6) the icon signed with the number “6” is needed in order to recall and display the data that has been memorized in the CSV files that we previously saved, in a graphical way. In this case, it will display the measures as for voltage, current, and power.
As said before, Fig. 8 highlights the configuration parameters as for saving the electrical measures on a file. The program enables the saving of the data, both in the CSV format (exclusively text ones) and in the xlsx format, that contains both the data and the corresponding diagrams.
By means of two tick boxes, it is possible to select whether to save the data in the CSV or in the xlsx format, or in both formats. In the case in which you decided to save the data in the CSV format, you will have to select the separator. For each measuring that has been carried out by the program, it saves a string with the acquired data, and each one of them is separated from the others by means of the chosen separator. Among the available separators, the default one is the semicolon. It is advised to use it if the pieces of data that are saved in the file have already been rescaled (the rescaled pieces of data are of the double type and therefore they contain the comma as a decimal separator). If on the other hand the data has been saved in the non-rescaled format, that is to say, the RAW one, it is possible to choose the comma or any other separator. Of course, it is possible to choose only a single separator at the time.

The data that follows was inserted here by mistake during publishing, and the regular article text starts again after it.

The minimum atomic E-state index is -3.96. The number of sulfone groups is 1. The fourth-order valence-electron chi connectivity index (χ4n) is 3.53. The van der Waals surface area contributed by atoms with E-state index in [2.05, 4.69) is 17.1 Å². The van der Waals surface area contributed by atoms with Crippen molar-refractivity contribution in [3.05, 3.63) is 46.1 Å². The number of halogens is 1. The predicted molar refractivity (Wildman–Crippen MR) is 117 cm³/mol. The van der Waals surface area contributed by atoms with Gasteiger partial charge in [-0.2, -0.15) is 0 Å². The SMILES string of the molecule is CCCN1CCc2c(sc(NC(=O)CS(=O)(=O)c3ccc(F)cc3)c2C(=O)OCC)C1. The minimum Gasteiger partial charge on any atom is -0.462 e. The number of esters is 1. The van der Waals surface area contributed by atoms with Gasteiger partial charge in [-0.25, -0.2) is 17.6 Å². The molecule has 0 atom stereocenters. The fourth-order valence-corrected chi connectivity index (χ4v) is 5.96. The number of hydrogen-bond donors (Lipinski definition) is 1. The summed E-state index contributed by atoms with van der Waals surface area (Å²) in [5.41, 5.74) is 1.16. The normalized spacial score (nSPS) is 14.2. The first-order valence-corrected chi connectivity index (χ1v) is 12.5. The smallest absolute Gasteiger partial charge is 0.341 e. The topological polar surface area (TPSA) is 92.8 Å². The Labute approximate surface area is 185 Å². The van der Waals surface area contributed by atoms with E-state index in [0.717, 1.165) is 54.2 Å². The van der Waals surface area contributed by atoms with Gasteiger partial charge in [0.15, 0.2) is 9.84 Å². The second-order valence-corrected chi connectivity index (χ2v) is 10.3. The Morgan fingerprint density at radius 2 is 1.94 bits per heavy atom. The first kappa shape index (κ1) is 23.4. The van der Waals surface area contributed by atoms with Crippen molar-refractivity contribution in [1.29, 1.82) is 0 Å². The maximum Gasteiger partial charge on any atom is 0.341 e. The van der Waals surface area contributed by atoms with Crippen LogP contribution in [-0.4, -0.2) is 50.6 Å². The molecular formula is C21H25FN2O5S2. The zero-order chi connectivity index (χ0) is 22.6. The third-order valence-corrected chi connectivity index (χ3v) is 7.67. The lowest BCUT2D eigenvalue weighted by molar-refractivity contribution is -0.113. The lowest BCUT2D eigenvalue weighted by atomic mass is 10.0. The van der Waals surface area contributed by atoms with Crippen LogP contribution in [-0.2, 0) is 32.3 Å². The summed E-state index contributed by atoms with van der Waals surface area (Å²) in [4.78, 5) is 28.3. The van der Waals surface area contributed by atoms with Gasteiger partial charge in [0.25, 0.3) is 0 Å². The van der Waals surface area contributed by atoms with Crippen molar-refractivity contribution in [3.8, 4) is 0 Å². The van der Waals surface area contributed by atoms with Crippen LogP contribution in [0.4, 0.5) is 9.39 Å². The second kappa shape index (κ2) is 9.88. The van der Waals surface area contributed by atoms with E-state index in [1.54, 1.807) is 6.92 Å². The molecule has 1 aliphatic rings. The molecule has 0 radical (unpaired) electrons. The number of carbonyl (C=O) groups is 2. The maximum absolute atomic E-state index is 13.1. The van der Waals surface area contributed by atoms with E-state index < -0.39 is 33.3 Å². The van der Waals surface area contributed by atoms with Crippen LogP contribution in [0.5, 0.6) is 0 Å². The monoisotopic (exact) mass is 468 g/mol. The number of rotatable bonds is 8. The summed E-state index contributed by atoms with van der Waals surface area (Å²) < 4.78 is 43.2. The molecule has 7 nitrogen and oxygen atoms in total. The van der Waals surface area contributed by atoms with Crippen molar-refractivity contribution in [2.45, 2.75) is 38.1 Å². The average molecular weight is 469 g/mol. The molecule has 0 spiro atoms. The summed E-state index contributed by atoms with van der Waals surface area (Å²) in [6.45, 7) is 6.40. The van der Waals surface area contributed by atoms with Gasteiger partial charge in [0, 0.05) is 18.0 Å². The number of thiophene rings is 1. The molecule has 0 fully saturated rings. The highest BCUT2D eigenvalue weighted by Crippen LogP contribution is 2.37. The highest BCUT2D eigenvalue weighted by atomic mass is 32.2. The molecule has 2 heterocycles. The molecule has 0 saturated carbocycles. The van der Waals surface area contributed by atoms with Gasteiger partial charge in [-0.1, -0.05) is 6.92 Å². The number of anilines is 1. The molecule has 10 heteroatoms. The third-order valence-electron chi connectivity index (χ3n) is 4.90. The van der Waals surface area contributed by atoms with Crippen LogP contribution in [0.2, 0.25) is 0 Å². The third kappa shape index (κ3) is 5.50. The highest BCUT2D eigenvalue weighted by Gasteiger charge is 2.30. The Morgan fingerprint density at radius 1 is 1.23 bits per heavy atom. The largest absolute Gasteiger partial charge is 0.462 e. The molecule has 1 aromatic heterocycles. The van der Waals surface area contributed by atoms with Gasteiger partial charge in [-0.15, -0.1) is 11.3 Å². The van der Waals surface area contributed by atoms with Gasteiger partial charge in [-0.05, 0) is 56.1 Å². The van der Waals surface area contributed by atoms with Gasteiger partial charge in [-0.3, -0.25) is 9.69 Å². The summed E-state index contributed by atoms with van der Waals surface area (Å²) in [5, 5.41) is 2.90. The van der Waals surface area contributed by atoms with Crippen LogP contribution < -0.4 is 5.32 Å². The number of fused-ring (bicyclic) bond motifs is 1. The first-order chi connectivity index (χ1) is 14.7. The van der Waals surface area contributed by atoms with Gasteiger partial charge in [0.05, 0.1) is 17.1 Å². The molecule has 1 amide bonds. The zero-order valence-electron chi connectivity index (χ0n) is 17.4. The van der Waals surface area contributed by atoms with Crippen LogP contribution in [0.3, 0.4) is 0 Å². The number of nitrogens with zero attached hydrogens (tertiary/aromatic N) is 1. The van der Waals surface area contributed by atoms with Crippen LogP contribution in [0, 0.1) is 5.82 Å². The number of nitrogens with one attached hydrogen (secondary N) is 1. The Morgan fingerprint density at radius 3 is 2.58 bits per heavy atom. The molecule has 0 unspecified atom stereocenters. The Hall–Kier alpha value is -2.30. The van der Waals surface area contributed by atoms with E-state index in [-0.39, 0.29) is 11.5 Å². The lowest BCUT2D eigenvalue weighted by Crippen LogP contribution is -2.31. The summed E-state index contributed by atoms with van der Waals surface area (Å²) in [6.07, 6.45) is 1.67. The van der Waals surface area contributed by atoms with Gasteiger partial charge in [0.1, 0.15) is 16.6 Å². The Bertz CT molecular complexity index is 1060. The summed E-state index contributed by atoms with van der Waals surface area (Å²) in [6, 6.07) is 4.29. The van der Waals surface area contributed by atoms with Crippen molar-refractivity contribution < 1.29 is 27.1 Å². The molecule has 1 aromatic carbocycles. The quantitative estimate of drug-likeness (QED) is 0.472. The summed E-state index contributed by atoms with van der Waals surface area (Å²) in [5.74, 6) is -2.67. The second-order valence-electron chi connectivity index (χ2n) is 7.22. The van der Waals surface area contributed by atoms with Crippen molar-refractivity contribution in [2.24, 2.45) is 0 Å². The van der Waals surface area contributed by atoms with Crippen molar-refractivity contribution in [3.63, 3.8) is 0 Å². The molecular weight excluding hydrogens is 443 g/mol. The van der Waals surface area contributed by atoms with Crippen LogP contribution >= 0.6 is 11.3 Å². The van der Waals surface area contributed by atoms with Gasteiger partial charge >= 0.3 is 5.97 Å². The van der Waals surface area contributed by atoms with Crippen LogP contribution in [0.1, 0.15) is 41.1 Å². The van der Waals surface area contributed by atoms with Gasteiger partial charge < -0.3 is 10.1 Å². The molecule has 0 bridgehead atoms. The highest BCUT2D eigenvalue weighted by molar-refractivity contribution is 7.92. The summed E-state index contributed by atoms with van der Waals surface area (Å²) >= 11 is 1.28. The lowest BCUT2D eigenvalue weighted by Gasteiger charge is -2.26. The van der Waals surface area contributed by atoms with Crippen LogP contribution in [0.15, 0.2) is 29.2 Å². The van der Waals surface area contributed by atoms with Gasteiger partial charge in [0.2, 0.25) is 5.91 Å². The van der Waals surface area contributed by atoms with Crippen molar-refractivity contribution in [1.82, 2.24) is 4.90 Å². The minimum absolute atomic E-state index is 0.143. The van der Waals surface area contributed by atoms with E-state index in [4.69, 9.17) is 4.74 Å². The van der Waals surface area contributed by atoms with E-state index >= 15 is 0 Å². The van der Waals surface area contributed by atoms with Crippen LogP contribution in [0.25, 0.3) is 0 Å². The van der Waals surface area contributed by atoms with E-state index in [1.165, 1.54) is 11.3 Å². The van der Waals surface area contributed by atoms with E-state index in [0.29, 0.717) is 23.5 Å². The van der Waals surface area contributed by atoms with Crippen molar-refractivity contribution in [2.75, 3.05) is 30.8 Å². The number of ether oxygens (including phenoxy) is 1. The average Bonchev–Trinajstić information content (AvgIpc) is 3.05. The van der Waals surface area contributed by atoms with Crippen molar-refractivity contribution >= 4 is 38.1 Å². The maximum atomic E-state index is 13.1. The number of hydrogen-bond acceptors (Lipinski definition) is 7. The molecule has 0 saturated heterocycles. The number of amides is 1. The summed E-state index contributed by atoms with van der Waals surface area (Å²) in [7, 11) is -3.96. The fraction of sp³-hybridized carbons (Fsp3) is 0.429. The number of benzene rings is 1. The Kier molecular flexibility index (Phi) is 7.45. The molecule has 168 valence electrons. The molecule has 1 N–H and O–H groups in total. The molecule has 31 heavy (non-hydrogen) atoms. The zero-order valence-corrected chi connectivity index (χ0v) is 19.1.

Once the separator to be used has been selected, you will have to decide which measures to save on the file, in this case, there is a series of tick boxes that enable us to select the measures you’re interested in. The measures that have not been ticked will not be included in the file. Another parameter to be configured is the sampling frequency, in other words, how many samples are to be saved in a given time window. It is possible to choose among three options:
- Sample/Sec One sample per second (86,400 electrical measurings per day). In this mode, the measurings that have been carried out are saved once per second. However, the software does not save on the file once per second, but it gathers the pieces of data in the RAM, for a period of 60 seconds; once it has expired, the accumulated data is saved on the file.
- Sample/10Sec One sample every 10 seconds (8,640 electrical measurings per day). In this mode, the measurings that have been carried out are saved every 10 seconds. In this case, the software gathers the data in the RAM, for a period of 10 minutes; once it has expired, the accumulated data is saved on the file.